Public Eye

For most, personal space is an indispensable commodity. While traveling on London Underground recently, I noticed how everyone in the carriage had strategically sat so that there was an empty seat in-between them. Rather than filling the gap, a boarding passenger walked all the way to the other side of the train where he found a reasonable amount of vacant real estate. Interesting indeed. It’s a stark contrast to Indian trains where people can practically sit on top of you without a second thought! Although modern culture prides itself in personal space and privacy, the traditional cultures of communal setup and public life may be more supportive to our spirituality. Close company of others is not only inspirational and instructive, but also highly protective.

Where do your thoughts and actions gravitate towards when you are alone? What is your natural level of spiritual absorption behind closed doors? Good questions to assess our spiritual whereabouts, since our weaknesses are often exposed when nobody else is watching. Monastic life, traditionally a student phase, is therefore highly public. Being surrounded by so many spiritual eyes is actually a great protection, forcing one to function on a higher level. It may seem artificial and forced, but spending a good portion of your life under such supervision gives you a good chance of developing the maturity and stability to do it alone.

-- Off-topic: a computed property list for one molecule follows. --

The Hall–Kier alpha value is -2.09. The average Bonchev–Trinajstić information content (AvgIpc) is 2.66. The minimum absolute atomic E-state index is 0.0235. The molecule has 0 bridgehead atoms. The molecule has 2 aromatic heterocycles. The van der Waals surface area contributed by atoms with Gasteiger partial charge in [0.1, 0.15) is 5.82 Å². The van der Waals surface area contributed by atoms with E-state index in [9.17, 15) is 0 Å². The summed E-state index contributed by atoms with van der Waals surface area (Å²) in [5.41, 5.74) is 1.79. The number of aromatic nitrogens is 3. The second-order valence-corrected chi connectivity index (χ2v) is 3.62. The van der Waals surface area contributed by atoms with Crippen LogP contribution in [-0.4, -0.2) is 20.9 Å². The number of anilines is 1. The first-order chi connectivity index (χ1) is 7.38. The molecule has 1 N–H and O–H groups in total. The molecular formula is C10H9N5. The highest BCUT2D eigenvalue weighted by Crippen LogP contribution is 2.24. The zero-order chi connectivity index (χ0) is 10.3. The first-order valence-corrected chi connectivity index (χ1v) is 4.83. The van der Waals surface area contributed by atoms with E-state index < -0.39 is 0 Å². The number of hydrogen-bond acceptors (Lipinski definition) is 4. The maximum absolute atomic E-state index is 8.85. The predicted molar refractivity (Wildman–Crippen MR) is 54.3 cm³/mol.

Yet privacy has its part to play – how can we hear the soul when everyone else is talking? Quiet time alone fuels our introspection and reflection. When we are away from the gaze of others, with nobody to impress and nothing to achieve, it can help us dig a little deeper and develop more sincerity and genuineness. We can’t always be in the full view of others, because while managing their impressions of us, we become addicted to praise and affirmation, unknowingly chained to public opinion. In exhausting ourselves to be somebody in their eyes, we never quite find ourselves… we never find God.

The saints conclude that privacy is a dangerous necessity. Embrace it with caution – it can make you or break you.

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